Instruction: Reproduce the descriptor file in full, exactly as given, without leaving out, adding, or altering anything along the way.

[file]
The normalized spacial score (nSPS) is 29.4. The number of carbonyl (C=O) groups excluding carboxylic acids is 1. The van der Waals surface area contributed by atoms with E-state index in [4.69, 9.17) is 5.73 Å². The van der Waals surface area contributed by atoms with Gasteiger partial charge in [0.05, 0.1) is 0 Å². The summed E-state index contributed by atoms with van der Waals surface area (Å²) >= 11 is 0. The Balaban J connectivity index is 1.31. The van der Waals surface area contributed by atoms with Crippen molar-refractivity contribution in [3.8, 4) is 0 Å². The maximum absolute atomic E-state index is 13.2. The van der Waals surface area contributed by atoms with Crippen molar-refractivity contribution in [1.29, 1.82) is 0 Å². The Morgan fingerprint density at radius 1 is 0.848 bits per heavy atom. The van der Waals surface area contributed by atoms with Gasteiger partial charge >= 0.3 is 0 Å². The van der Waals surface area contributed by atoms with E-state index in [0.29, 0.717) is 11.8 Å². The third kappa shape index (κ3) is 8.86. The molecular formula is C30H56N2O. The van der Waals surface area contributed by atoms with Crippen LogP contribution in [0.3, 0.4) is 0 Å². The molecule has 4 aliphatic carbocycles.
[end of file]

The normalized spacial score (nSPS) is 29.4. The number of carbonyl (C=O) groups excluding carboxylic acids is 1. The van der Waals surface area contributed by atoms with E-state index in [4.69, 9.17) is 5.73 Å². The van der Waals surface area contributed by atoms with Gasteiger partial charge in [0.05, 0.1) is 0 Å². The summed E-state index contributed by atoms with van der Waals surface area (Å²) >= 11 is 0. The Balaban J connectivity index is 1.31. The van der Waals surface area contributed by atoms with Crippen molar-refractivity contribution in [3.8, 4) is 0 Å². The maximum absolute atomic E-state index is 13.2. The van der Waals surface area contributed by atoms with Crippen molar-refractivity contribution in [1.29, 1.82) is 0 Å². The Morgan fingerprint density at radius 1 is 0.848 bits per heavy atom. The van der Waals surface area contributed by atoms with Gasteiger partial charge >= 0.3 is 0 Å². The van der Waals surface area contributed by atoms with E-state index in [0.29, 0.717) is 11.8 Å². The third kappa shape index (κ3) is 8.86. The molecular formula is C30H56N2O. The van der Waals surface area contributed by atoms with Crippen LogP contribution in [0.3, 0.4) is 0 Å². The molecule has 4 aliphatic carbocycles.